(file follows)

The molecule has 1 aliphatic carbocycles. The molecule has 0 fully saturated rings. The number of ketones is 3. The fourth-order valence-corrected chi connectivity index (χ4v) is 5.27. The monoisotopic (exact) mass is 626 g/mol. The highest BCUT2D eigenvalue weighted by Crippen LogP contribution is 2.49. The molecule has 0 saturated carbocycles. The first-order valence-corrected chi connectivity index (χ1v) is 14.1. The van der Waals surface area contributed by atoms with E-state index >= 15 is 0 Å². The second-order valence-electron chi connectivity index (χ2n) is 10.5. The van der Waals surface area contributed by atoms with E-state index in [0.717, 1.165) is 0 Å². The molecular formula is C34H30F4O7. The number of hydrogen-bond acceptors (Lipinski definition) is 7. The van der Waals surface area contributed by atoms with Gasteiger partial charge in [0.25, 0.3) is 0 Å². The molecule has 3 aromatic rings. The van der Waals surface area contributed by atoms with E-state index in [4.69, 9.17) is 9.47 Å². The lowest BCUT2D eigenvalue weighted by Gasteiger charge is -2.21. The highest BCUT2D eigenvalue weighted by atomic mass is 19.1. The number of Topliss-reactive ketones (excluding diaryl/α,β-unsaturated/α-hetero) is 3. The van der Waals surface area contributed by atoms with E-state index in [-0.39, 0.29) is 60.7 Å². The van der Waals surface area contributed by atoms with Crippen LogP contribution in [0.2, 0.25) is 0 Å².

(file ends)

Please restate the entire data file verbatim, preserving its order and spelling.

The molecule has 1 aliphatic carbocycles. The molecule has 0 fully saturated rings. The number of ketones is 3. The fourth-order valence-corrected chi connectivity index (χ4v) is 5.27. The monoisotopic (exact) mass is 626 g/mol. The highest BCUT2D eigenvalue weighted by Crippen LogP contribution is 2.49. The molecule has 0 saturated carbocycles. The first-order valence-corrected chi connectivity index (χ1v) is 14.1. The van der Waals surface area contributed by atoms with E-state index >= 15 is 0 Å². The second-order valence-electron chi connectivity index (χ2n) is 10.5. The van der Waals surface area contributed by atoms with E-state index in [0.717, 1.165) is 0 Å². The molecular formula is C34H30F4O7. The number of hydrogen-bond acceptors (Lipinski definition) is 7. The van der Waals surface area contributed by atoms with Gasteiger partial charge in [0.25, 0.3) is 0 Å². The molecule has 3 aromatic rings. The van der Waals surface area contributed by atoms with E-state index in [4.69, 9.17) is 9.47 Å². The lowest BCUT2D eigenvalue weighted by Gasteiger charge is -2.21. The highest BCUT2D eigenvalue weighted by atomic mass is 19.1. The number of Topliss-reactive ketones (excluding diaryl/α,β-unsaturated/α-hetero) is 3. The van der Waals surface area contributed by atoms with E-state index in [-0.39, 0.29) is 60.7 Å². The van der Waals surface area contributed by atoms with Crippen LogP contribution in [0.2, 0.25) is 0 Å².